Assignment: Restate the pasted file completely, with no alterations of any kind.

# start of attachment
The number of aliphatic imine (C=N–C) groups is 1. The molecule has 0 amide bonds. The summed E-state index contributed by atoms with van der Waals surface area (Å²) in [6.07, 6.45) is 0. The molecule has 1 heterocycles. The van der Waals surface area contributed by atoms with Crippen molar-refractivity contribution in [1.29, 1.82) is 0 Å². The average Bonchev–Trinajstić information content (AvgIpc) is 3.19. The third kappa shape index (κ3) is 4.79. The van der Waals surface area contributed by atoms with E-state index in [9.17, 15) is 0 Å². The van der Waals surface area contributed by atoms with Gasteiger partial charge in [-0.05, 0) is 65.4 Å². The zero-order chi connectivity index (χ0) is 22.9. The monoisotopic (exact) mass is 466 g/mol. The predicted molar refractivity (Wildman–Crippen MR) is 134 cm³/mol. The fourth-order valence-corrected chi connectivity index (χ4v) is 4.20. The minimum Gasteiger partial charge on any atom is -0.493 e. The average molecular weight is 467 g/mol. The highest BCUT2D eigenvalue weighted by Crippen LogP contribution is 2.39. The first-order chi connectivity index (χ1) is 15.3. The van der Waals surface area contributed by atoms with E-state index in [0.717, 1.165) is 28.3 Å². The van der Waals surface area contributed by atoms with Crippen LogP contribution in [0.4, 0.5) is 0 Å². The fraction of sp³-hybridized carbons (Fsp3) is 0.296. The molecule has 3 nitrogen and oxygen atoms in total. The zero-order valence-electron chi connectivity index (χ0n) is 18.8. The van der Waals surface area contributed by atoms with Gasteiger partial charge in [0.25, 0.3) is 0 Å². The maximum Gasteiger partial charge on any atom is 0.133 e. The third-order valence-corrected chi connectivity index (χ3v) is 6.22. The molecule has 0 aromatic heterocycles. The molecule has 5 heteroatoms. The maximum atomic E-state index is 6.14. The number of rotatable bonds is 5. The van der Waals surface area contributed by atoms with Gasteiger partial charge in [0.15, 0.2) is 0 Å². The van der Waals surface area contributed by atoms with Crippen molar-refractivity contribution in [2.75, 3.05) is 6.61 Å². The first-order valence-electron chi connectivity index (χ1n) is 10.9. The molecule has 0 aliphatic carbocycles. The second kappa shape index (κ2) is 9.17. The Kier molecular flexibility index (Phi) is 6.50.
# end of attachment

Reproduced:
The number of aliphatic imine (C=N–C) groups is 1. The molecule has 0 amide bonds. The summed E-state index contributed by atoms with van der Waals surface area (Å²) in [6.07, 6.45) is 0. The molecule has 1 heterocycles. The van der Waals surface area contributed by atoms with Crippen molar-refractivity contribution in [1.29, 1.82) is 0 Å². The average Bonchev–Trinajstić information content (AvgIpc) is 3.19. The third kappa shape index (κ3) is 4.79. The van der Waals surface area contributed by atoms with E-state index in [9.17, 15) is 0 Å². The van der Waals surface area contributed by atoms with Gasteiger partial charge in [-0.05, 0) is 65.4 Å². The zero-order chi connectivity index (χ0) is 22.9. The monoisotopic (exact) mass is 466 g/mol. The predicted molar refractivity (Wildman–Crippen MR) is 134 cm³/mol. The fourth-order valence-corrected chi connectivity index (χ4v) is 4.20. The minimum Gasteiger partial charge on any atom is -0.493 e. The average molecular weight is 467 g/mol. The highest BCUT2D eigenvalue weighted by Crippen LogP contribution is 2.39. The first-order chi connectivity index (χ1) is 15.3. The van der Waals surface area contributed by atoms with E-state index in [0.717, 1.165) is 28.3 Å². The van der Waals surface area contributed by atoms with Crippen LogP contribution in [0.4, 0.5) is 0 Å². The fraction of sp³-hybridized carbons (Fsp3) is 0.296. The molecule has 3 nitrogen and oxygen atoms in total. The zero-order valence-electron chi connectivity index (χ0n) is 18.8. The van der Waals surface area contributed by atoms with Gasteiger partial charge in [0.25, 0.3) is 0 Å². The maximum Gasteiger partial charge on any atom is 0.133 e. The third-order valence-corrected chi connectivity index (χ3v) is 6.22. The molecule has 0 aromatic heterocycles. The molecule has 5 heteroatoms. The maximum atomic E-state index is 6.14. The number of rotatable bonds is 5. The van der Waals surface area contributed by atoms with Gasteiger partial charge in [0.15, 0.2) is 0 Å². The van der Waals surface area contributed by atoms with Crippen molar-refractivity contribution in [2.75, 3.05) is 6.61 Å². The first-order valence-electron chi connectivity index (χ1n) is 10.9. The molecule has 0 aliphatic carbocycles. The second kappa shape index (κ2) is 9.17. The Kier molecular flexibility index (Phi) is 6.50.